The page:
Text messages 'changing relationships'
Mobile phone text messages are changing the way people approach romantic relationships, according to a survey published in the British newspaper The Times.
More than half of mobile phone users aged 18 to 24 have sent or received an invitation to a date via text message, while a similar number have exchanged *ually-explicit messages, the study by the London School of Economics showed.
Just fifty-three per cent agreed that sending a flirtatious message to someone while in a relationship was a form of cheating.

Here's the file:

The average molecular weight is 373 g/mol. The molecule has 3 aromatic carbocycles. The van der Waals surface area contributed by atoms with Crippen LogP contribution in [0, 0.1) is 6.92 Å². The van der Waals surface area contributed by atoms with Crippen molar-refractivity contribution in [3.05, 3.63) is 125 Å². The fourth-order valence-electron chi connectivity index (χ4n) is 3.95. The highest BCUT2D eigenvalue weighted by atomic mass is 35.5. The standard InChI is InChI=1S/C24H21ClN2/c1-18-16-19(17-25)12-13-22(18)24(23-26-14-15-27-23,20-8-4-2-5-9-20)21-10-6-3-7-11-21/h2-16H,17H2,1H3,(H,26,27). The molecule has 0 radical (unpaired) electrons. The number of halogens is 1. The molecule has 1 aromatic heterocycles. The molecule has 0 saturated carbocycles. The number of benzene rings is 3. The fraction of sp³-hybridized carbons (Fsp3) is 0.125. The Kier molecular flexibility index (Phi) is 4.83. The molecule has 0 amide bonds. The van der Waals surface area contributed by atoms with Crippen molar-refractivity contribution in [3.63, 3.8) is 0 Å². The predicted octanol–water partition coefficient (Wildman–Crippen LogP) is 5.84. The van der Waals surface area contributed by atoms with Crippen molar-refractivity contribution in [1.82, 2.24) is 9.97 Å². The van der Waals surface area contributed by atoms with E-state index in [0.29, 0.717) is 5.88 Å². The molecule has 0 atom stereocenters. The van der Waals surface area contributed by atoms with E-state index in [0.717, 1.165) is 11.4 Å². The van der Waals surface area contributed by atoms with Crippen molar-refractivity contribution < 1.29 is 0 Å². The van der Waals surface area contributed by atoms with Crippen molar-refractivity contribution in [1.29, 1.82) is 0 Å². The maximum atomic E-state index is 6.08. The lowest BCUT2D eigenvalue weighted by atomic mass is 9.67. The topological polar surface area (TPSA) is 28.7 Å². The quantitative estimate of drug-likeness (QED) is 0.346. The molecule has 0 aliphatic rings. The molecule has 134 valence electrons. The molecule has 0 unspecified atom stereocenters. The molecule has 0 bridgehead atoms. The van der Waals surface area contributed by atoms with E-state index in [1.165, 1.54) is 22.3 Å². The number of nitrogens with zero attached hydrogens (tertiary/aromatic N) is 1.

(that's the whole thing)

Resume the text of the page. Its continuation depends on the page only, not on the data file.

"It acts as a kind of subliminal zone, an exclusive forum where the normal social rules are suspended," said Kate Fox, director of the Social Issues Research Centre.
"People often say things in texts which they would never say in 'real life'."
"When it comes to dating, a text gives you that chance to compose your thoughts, rather than having to speak spontaneously in a phone call with that person," she said.
The survey also found that 54 percent of women under 25 used their mobile phone in public to deter people from approaching them.
British mobile phone users send an average of 3.6 text messages and make 2.8 phone calls a day. Fifty-one percent of the 16,500 respondents sent at least six text messages a day but only 15 percent made six or more mobile phone calls in a day.
text message: 短信